I should have objected when I got my taxi slip and found it was for a large taxi. Instead I had an argument, a mild one, with the driver about whether to go on the new highway or not. I decided to go his way finally and it was fine, although since it was a large taxi everything was more, tolls, the amount on the meter, the luggage fee. But I do think this time the highway was better. We only hit two serious jams.
When I got down from the taxi on Soi Kasemsan, almost as grave a descent as coming down from a truck cab, Khun Fai came out the door with a Cheshire Cat grin and the handyman whisked my bags away from the driver to take them through the door. I wanted to hug everyone including the landlady who showed up almost immediately and her son who has a new, awful, unbecoming haircut. It’s supposed to be spiky but it flops. But this is Thailand, a no touch culture, so there were no hugs.
After an hour’s nap, which my landlady insisted on, I Sky Trained one stop to the Paragon to become a mall rat and go to the Gourmet Market. I walked by the durian display inhaling intensely. Others may despise that odor but it makes me salivate. I tried some herbal soup—not bad but you wouldn’t want it often—popcorn and caramel drizzled rice cakes with cashew nuts.
I had an excellent lunch at Taling Ping (I just discovered through Thai friends that I have been misnaming this restaurant for years as Ping Ling—language should be protected from foreigners and the dyslexic) of pork and shrimp dumplings, hot crab curry, cappuccino and a small chocolate meringue cake. As I consumed this I watched a woman across the way making some kind of dessert of excess calories. After I paid my bill, I went to see what it was. She had started with a core I couldn’t identify, dribbling it with syrup, topping it with whipped cream, and showering it with almond confetti.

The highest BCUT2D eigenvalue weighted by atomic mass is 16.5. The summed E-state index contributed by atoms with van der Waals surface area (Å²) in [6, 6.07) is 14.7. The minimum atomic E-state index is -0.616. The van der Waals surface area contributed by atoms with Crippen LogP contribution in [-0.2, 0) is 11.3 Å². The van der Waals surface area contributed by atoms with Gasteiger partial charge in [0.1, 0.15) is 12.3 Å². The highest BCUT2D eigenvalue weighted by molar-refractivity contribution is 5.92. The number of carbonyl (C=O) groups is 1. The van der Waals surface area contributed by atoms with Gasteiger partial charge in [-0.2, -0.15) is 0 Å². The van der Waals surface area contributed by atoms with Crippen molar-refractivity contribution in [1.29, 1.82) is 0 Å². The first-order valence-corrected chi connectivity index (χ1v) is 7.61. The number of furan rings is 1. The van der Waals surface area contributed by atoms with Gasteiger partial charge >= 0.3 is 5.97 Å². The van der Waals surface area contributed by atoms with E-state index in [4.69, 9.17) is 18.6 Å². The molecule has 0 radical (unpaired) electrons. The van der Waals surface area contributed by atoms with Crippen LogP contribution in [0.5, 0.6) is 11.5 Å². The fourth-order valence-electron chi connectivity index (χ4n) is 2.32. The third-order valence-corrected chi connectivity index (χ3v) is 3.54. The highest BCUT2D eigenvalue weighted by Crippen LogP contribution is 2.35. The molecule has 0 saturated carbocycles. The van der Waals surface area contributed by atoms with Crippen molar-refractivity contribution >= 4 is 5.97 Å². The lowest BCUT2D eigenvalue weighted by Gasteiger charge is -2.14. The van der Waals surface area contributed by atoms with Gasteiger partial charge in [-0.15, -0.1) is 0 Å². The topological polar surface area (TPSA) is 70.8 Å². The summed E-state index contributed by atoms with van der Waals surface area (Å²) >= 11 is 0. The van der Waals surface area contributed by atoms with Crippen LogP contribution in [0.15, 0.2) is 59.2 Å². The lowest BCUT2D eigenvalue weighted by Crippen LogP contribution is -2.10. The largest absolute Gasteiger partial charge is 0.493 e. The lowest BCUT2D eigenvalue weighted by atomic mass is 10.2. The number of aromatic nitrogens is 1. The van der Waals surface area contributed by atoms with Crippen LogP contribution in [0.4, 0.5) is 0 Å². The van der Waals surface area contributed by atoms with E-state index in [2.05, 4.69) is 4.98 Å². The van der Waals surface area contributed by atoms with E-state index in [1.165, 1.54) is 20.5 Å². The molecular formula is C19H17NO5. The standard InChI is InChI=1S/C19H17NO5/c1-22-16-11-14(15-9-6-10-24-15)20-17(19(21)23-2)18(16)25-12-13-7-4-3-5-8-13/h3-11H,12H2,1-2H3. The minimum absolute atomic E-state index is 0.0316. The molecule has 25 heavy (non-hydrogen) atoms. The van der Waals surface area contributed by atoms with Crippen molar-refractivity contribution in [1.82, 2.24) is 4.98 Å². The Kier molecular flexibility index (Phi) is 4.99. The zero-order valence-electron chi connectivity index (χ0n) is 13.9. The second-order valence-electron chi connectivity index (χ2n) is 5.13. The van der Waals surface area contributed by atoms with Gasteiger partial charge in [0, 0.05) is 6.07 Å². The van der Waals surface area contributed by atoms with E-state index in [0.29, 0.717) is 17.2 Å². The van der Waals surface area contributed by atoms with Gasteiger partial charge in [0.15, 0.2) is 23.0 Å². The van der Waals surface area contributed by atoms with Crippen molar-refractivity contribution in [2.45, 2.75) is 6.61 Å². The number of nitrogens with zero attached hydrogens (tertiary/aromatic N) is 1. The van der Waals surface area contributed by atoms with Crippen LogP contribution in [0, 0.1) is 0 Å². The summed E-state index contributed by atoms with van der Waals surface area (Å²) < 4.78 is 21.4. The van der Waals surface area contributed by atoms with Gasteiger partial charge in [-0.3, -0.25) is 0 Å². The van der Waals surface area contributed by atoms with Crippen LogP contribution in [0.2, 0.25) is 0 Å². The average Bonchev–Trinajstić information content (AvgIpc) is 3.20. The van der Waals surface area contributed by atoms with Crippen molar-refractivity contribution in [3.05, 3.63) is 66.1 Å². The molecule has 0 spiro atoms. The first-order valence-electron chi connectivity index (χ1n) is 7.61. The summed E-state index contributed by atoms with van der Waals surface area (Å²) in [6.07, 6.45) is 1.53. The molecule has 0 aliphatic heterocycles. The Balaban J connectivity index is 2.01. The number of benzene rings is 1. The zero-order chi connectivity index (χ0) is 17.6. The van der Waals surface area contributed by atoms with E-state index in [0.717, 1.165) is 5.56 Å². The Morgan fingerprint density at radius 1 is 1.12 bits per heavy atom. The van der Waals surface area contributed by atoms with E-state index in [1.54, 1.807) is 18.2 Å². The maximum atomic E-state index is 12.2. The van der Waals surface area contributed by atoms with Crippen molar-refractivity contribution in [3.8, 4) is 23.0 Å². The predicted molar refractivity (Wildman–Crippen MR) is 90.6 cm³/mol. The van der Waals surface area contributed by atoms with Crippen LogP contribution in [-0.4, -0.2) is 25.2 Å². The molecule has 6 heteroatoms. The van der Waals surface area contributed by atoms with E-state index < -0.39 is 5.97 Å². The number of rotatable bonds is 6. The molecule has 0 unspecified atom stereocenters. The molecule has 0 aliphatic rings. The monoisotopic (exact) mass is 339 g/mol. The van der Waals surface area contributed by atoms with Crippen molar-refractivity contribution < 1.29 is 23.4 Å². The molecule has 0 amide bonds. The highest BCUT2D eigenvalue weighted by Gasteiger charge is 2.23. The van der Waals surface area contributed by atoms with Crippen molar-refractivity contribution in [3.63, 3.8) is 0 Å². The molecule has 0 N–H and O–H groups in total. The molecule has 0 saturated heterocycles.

When I went over I found the reality less enticing. The core is soft white bread cubes which is then drizzled with a dark syrup, little beads the size of salmon caviar, which must be sugar, in screaming pink, or orange or brown, topped by whipped cream and the slivered almonds.
This spring in New York I found I was walking up sometimes 20 flights a day. Here there are not as many flights but they are longer—fifty steps up are usual. Good exercise, although the air one is breathing in kills brain cells.
When I came back from the Paragon I gave the diminutive girl who had taken both my big bags up stairs to my room 20 baht, less than a dollar. She was, at first, terrified of accepting it. Khun Fai urged her and she finally did take it.
I am now arranged, unpacked and almost adjusted to that first extra high step on the A One stairs.
Khun Toi and Khun Jean, apparently pronounced, Yean, were at the gym this morning so we had a reunion. I saw Ahmor, I don’t think I’ve got the name quite right, who is negotiating with the powers that be about my gym fee this year.